‘I was forced to leave’
The UAE acknowledged that Mr Ghani and his family were in the Gulf country in a terse, one-sentence statement.
“The UAE has welcomed president Ashraf Ghani and his family into the country on humanitarian grounds,” it said.
Mr Ghani, in theory, remains the president of Afghanistan.
But many in the country blame him for the collapse of the country’s security forces, which fled in the face of the Taliban advance.
The US embassy in Abu Dhabi did not respond to questions about Mr Ghani’s presence.
Speaking late on Wednesday in a video posted to Facebook, Mr Ghani defended abandoning Kabul as the Taliban advanced, describing it as the only way to prevent bloodshed.
He denied rumours that he left with millions of dollars.
“I was forced to leave Afghanistan with one set of traditional clothes, a vest and the sandals I was wearing,” he said.
In a sign of the monetary difficulties any future Afghan government will face, the head of Afghanistan’s Central Bank said the country’s supply of physical US dollars was “close to zero.”
Afghanistan has some $US9 billion ($12.4 billion) in reserves, Ajmal Ahmady tweeted, but most is held outside the country, with some $7 billion held in US Federal Reserve bonds, assets and gold.
Mr Ahmady said the country did not receive a planned cash shipment amid the Taliban offensive.
“The next shipment never arrived,” he said.
“Seems like our partners had good intelligence as to what was going to happen.”
A US official confirmed that the Treasury Department had frozen the Afghan government’s accounts in the United States and halted direct assistance payments to the government.
The official spoke on condition of anonymity because he was not authorised to speak to the matter publicly. The Treasury Department did not respond to questions.
Mr Ahmady said the lack of US dollars would likely lead to a depreciation of the local currency, the afghani, hurting the country’s poor.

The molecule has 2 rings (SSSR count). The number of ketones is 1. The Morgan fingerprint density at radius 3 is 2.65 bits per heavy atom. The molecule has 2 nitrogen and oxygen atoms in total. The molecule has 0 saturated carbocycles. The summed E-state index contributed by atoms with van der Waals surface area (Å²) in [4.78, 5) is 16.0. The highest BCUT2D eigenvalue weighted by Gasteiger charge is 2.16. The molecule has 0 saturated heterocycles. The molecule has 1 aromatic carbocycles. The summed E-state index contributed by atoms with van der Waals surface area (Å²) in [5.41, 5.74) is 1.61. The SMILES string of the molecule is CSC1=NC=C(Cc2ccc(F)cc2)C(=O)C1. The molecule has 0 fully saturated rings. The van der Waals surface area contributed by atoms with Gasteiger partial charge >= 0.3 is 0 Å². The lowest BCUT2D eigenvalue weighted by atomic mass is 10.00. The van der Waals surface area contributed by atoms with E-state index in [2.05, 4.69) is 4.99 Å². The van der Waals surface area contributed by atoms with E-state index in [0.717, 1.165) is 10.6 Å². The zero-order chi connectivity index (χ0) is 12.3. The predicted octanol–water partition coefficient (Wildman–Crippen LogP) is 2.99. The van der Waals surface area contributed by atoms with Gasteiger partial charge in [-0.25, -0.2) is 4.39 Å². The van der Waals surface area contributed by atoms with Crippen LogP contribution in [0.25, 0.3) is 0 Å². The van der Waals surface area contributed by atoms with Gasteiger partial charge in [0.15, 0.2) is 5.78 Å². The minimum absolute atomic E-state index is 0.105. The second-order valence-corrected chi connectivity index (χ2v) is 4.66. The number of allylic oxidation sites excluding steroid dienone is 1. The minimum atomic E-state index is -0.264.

The “Taliban won militarily — but now have to govern,” he said.
“It is not easy.”
US troops may stay beyond deadline, Biden says
US troops may stay in the country past an August 31 deadline to evacuate Americans, President Joe Biden said in an interview with ABC America.
“If there’s American citizens left, we’re going to stay until we get them all out,” Mr Biden said.
The President is being urged to extend the deadline and has come under fierce criticism for his handling of the withdrawal.
But he insisted problems in ending the 20-year US involvement were inevitable.
“The idea that somehow, there’s a way to have gotten out without chaos ensuing, I don’t know how that happens,” he said.
He said the Taliban were cooperating with efforts to get Americans out of the country but “we’re having some more difficulty” in evacuating US-aligned Afghan citizens.
A top US diplomat said the US expected the Taliban to let Afghans depart safely.
Mr Biden and Vice-President Kamala Harris discussed ways to accelerate the evacuations with the national security team on Wednesday, a White House official said.